Renters Reform Bill: No-fault eviction ban 'abolishes section 21 in name only' warn campaigners

No-fault evictions have become a hot button issue in the Renters Reform Bill (Alamy/PA)
No-fault evictions have become a hot button issue in the Renters Reform Bill (Alamy/PA)

The Renters Reform Bill received its third reading in the House of Commons today, with MPs clashing over the issue of no-fault evictions.

Originally the Bill set out to ban section 21, where landlords can evict tenants for any reason with two months notice.

Amendments to the bill, which would delay the ban until court reforms were made to ensure landlords greater protections, were debated today ahead of the final vote.

“The Renters Reform Bill will create a fairer private rented sector for both landlords and tenants,” said Jacob Young, Under Secretary of State for Housing.

“The Bill will abolish section 21, bringing new decency standards and giving England’s 11 million tenants more certainty of secure and healthy homes,” he added.

“Alongside abolishing section 21, we are also strengthening and expanding landlord possession grants, including stronger protections against anti social behaviour. This, combined with our reforms to create a modern court system, will ensure that landlords retain confidence in getting properties back when they need to, safeguarding their investment.”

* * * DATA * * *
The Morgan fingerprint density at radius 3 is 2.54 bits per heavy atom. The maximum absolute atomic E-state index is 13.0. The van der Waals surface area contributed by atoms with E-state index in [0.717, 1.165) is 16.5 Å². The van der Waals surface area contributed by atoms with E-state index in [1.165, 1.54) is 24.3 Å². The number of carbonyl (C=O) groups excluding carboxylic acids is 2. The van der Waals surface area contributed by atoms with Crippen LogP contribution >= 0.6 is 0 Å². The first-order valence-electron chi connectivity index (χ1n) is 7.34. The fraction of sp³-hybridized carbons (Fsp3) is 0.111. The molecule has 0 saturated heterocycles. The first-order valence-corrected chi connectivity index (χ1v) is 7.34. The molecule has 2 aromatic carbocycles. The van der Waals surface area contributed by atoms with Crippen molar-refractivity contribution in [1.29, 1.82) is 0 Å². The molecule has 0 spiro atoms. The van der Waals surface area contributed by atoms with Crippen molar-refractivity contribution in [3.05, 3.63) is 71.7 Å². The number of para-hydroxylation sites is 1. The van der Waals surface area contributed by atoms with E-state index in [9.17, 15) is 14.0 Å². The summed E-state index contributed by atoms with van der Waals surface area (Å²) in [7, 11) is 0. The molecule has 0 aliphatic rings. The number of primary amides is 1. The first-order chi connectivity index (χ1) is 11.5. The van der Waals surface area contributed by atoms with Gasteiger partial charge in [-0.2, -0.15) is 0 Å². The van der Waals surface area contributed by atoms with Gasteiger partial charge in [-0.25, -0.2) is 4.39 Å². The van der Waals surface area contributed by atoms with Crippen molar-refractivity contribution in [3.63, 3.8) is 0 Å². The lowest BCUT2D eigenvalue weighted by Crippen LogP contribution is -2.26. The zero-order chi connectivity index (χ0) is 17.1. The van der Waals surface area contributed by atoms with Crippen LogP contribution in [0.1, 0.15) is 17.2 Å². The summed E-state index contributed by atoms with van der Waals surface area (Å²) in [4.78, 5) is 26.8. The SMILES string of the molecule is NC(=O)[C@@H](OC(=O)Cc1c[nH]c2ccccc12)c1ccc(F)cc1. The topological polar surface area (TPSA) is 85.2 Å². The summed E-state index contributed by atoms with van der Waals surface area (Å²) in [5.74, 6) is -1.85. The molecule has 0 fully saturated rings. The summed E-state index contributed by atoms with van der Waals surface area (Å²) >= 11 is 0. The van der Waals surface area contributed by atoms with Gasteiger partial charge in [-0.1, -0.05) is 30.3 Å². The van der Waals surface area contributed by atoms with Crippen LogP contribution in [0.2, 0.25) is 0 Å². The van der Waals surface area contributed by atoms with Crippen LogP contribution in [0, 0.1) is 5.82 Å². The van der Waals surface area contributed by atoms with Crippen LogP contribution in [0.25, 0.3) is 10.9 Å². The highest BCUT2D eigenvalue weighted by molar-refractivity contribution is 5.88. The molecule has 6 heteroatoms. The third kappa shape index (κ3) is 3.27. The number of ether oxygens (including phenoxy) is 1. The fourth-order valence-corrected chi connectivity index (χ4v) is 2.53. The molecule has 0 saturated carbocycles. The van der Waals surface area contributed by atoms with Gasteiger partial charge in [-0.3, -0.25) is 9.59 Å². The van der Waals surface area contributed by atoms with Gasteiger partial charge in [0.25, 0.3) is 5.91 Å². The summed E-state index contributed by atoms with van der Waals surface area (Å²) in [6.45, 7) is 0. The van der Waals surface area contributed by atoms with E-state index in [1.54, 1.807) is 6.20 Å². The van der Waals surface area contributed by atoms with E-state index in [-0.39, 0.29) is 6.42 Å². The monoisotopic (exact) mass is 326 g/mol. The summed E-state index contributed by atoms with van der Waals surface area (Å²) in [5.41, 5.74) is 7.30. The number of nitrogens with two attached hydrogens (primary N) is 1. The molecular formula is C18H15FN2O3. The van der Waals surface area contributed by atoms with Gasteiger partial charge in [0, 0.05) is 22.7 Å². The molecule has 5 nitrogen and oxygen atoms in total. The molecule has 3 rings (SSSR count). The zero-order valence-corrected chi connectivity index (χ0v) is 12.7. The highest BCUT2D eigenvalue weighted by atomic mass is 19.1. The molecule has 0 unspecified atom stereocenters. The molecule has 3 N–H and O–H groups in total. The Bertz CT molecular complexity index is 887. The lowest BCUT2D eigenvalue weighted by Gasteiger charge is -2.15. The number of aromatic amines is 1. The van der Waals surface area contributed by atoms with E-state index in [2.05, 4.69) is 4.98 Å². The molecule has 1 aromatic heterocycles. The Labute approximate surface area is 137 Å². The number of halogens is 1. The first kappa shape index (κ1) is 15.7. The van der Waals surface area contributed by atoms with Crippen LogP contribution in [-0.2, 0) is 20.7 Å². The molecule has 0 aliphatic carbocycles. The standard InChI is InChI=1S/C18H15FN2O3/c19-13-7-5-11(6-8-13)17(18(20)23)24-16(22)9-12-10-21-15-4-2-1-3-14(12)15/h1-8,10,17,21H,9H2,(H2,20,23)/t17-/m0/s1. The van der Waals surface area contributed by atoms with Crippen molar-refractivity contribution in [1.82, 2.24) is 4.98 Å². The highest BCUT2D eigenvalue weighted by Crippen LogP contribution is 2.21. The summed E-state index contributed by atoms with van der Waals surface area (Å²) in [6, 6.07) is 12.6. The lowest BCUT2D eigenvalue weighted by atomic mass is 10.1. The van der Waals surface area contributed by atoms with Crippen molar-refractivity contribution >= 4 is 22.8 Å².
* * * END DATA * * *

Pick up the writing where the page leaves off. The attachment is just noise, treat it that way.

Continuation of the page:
Caroline Lucas, Green MP for Brighton, said the move demonstrated “blatent concessions to the significant numbers of Conservative MPs sitting behind him who are landlords who have been gifted what amounts to an indefinite delay to ban no-fault evictions”.

Young responded by insisting: “We’re bringing forward this bill today to abolish section 21,”

“A system that doesn’t work for landlords will not benefit tenants,” he added.

Ahead of the debate, the Renters Reform Coalition warned that the Bill had failed renters.

“The Bill has been watered down again and again by the Government, with several rounds of damaging concessions to backbench MPs that have fundamentally weakened it,” the campaign group said in a statement.

“The result of all the government’s backtracking is that we have now have a bill that abolishes section 21 in name only – there is no guarantee it would ever fully abolish section 21, and even then the new tenancy system set to replace it will be little better.

“This legislation is intended to give the impression of improving conditions for renters, but in fact it preserves the central power imbalance at the root of why renting in England is in crisis.”

The Government first proposed a ban on section 21 in 2019, but the Renters Reform Bill has been continuously delayed.

A 2023 report from Shelter found private renters in London who complained to their landlords about issues with their homes were twice as likely to be served an eviction notice.

City Hall reported that almost 300 renters in the capital face section 21 notices each week, with London accounting for a third of all no-fault evictions in England.

London is in the grips of a private rental crisis, with landlords hiking rents 11 per cent in just one year, according to the latest data from the Office for National Statistics.